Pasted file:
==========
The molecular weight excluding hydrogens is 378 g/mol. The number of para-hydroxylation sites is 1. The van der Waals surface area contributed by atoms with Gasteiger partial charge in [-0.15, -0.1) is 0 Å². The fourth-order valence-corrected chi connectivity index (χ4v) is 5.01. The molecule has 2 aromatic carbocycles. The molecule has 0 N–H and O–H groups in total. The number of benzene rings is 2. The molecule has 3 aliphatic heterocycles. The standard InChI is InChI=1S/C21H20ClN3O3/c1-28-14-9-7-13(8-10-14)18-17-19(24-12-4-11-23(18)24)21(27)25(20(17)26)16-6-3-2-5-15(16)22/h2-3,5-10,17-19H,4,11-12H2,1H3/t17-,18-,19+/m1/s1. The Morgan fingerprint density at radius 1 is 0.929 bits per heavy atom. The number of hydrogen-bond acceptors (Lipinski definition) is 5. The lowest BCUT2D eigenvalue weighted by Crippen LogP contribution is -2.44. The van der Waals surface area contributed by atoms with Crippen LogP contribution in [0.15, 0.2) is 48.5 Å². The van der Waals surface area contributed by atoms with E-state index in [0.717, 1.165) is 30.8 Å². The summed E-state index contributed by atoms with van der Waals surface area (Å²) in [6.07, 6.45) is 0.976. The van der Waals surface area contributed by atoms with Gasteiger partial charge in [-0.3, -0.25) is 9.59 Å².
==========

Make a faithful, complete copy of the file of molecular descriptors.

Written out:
The molecular weight excluding hydrogens is 378 g/mol. The number of para-hydroxylation sites is 1. The van der Waals surface area contributed by atoms with Gasteiger partial charge in [-0.15, -0.1) is 0 Å². The fourth-order valence-corrected chi connectivity index (χ4v) is 5.01. The molecule has 2 aromatic carbocycles. The molecule has 0 N–H and O–H groups in total. The number of benzene rings is 2. The molecule has 3 aliphatic heterocycles. The standard InChI is InChI=1S/C21H20ClN3O3/c1-28-14-9-7-13(8-10-14)18-17-19(24-12-4-11-23(18)24)21(27)25(20(17)26)16-6-3-2-5-15(16)22/h2-3,5-10,17-19H,4,11-12H2,1H3/t17-,18-,19+/m1/s1. The Morgan fingerprint density at radius 1 is 0.929 bits per heavy atom. The number of hydrogen-bond acceptors (Lipinski definition) is 5. The lowest BCUT2D eigenvalue weighted by Crippen LogP contribution is -2.44. The van der Waals surface area contributed by atoms with Crippen LogP contribution in [0.15, 0.2) is 48.5 Å². The van der Waals surface area contributed by atoms with E-state index in [0.717, 1.165) is 30.8 Å². The summed E-state index contributed by atoms with van der Waals surface area (Å²) in [6.07, 6.45) is 0.976. The van der Waals surface area contributed by atoms with Gasteiger partial charge in [-0.3, -0.25) is 9.59 Å².